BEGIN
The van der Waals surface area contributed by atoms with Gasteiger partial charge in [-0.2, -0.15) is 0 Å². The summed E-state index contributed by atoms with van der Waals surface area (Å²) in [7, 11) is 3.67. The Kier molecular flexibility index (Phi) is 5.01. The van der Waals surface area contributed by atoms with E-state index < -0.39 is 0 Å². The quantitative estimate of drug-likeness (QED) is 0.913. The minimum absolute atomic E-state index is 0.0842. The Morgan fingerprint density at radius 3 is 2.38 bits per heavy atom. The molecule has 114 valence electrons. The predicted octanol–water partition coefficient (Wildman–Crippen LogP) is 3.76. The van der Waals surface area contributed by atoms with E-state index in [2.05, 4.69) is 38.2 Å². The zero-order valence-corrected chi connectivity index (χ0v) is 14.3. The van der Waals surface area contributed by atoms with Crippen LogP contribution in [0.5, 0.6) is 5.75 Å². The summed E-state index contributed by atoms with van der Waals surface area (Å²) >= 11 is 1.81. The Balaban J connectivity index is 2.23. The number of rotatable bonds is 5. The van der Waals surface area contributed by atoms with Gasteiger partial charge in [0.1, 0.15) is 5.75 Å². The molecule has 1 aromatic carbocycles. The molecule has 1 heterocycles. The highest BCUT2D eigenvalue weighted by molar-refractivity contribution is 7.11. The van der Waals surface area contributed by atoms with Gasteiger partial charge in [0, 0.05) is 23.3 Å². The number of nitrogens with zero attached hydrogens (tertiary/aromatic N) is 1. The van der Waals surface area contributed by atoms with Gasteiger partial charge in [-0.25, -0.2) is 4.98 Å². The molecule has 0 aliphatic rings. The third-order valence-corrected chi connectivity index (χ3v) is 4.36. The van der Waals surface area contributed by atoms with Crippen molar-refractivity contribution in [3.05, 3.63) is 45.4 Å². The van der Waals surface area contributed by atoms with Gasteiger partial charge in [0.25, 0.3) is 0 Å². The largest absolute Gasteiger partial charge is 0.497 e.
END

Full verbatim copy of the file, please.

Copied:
The van der Waals surface area contributed by atoms with Gasteiger partial charge in [-0.2, -0.15) is 0 Å². The summed E-state index contributed by atoms with van der Waals surface area (Å²) in [7, 11) is 3.67. The Kier molecular flexibility index (Phi) is 5.01. The van der Waals surface area contributed by atoms with E-state index < -0.39 is 0 Å². The quantitative estimate of drug-likeness (QED) is 0.913. The minimum absolute atomic E-state index is 0.0842. The Morgan fingerprint density at radius 3 is 2.38 bits per heavy atom. The molecule has 114 valence electrons. The predicted octanol–water partition coefficient (Wildman–Crippen LogP) is 3.76. The van der Waals surface area contributed by atoms with E-state index in [2.05, 4.69) is 38.2 Å². The zero-order valence-corrected chi connectivity index (χ0v) is 14.3. The van der Waals surface area contributed by atoms with Crippen LogP contribution in [0.5, 0.6) is 5.75 Å². The summed E-state index contributed by atoms with van der Waals surface area (Å²) >= 11 is 1.81. The Balaban J connectivity index is 2.23. The number of rotatable bonds is 5. The van der Waals surface area contributed by atoms with Gasteiger partial charge in [0.1, 0.15) is 5.75 Å². The molecule has 1 aromatic carbocycles. The molecule has 1 heterocycles. The highest BCUT2D eigenvalue weighted by molar-refractivity contribution is 7.11. The van der Waals surface area contributed by atoms with Gasteiger partial charge in [0, 0.05) is 23.3 Å². The number of nitrogens with zero attached hydrogens (tertiary/aromatic N) is 1. The van der Waals surface area contributed by atoms with Gasteiger partial charge in [-0.25, -0.2) is 4.98 Å². The molecule has 0 aliphatic rings. The third-order valence-corrected chi connectivity index (χ3v) is 4.36. The van der Waals surface area contributed by atoms with Crippen molar-refractivity contribution in [3.05, 3.63) is 45.4 Å². The van der Waals surface area contributed by atoms with Gasteiger partial charge in [0.25, 0.3) is 0 Å². The largest absolute Gasteiger partial charge is 0.497 e.